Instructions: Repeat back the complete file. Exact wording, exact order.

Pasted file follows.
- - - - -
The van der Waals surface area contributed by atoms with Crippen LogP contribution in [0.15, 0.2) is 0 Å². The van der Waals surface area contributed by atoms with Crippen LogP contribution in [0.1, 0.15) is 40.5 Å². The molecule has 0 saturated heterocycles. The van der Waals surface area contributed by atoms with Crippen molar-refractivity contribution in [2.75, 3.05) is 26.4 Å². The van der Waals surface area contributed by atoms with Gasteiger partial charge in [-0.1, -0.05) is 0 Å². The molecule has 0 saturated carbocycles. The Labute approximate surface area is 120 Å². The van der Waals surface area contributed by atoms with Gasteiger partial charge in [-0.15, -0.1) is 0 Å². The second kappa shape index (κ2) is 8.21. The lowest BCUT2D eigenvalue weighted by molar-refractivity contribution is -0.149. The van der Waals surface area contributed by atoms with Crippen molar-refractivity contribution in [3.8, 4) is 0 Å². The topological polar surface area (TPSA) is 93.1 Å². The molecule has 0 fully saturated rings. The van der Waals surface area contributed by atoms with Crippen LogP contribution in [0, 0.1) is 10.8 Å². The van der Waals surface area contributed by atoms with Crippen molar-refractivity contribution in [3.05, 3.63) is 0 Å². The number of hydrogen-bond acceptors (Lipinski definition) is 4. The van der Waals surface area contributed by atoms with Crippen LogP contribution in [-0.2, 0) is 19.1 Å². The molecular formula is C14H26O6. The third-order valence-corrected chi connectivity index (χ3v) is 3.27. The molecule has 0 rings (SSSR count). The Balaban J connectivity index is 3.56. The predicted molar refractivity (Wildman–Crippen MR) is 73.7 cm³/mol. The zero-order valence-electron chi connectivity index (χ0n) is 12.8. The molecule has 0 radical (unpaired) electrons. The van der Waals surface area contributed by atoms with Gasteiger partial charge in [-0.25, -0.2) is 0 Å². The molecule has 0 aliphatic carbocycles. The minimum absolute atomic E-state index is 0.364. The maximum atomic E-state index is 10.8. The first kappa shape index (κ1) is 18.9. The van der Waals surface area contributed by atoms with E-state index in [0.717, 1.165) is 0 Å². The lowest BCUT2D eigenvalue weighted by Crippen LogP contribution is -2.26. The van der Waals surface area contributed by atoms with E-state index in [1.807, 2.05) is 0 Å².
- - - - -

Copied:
The van der Waals surface area contributed by atoms with Crippen LogP contribution in [0.15, 0.2) is 0 Å². The van der Waals surface area contributed by atoms with Crippen LogP contribution in [0.1, 0.15) is 40.5 Å². The molecule has 0 saturated heterocycles. The van der Waals surface area contributed by atoms with Crippen molar-refractivity contribution in [2.75, 3.05) is 26.4 Å². The van der Waals surface area contributed by atoms with Gasteiger partial charge in [-0.1, -0.05) is 0 Å². The molecule has 0 saturated carbocycles. The Labute approximate surface area is 120 Å². The van der Waals surface area contributed by atoms with Gasteiger partial charge in [-0.15, -0.1) is 0 Å². The second kappa shape index (κ2) is 8.21. The lowest BCUT2D eigenvalue weighted by molar-refractivity contribution is -0.149. The van der Waals surface area contributed by atoms with Crippen molar-refractivity contribution in [3.8, 4) is 0 Å². The topological polar surface area (TPSA) is 93.1 Å². The molecule has 0 fully saturated rings. The van der Waals surface area contributed by atoms with Crippen LogP contribution in [0, 0.1) is 10.8 Å². The van der Waals surface area contributed by atoms with Crippen molar-refractivity contribution in [3.05, 3.63) is 0 Å². The number of hydrogen-bond acceptors (Lipinski definition) is 4. The van der Waals surface area contributed by atoms with Crippen LogP contribution in [-0.2, 0) is 19.1 Å². The molecular formula is C14H26O6. The third-order valence-corrected chi connectivity index (χ3v) is 3.27. The molecule has 0 rings (SSSR count). The Balaban J connectivity index is 3.56. The predicted molar refractivity (Wildman–Crippen MR) is 73.7 cm³/mol. The zero-order valence-electron chi connectivity index (χ0n) is 12.8. The molecule has 0 radical (unpaired) electrons. The van der Waals surface area contributed by atoms with Gasteiger partial charge in [-0.25, -0.2) is 0 Å². The molecule has 0 aliphatic carbocycles. The minimum absolute atomic E-state index is 0.364. The maximum atomic E-state index is 10.8. The first kappa shape index (κ1) is 18.9. The van der Waals surface area contributed by atoms with E-state index in [0.717, 1.165) is 0 Å². The lowest BCUT2D eigenvalue weighted by Crippen LogP contribution is -2.26. The van der Waals surface area contributed by atoms with E-state index in [1.807, 2.05) is 0 Å².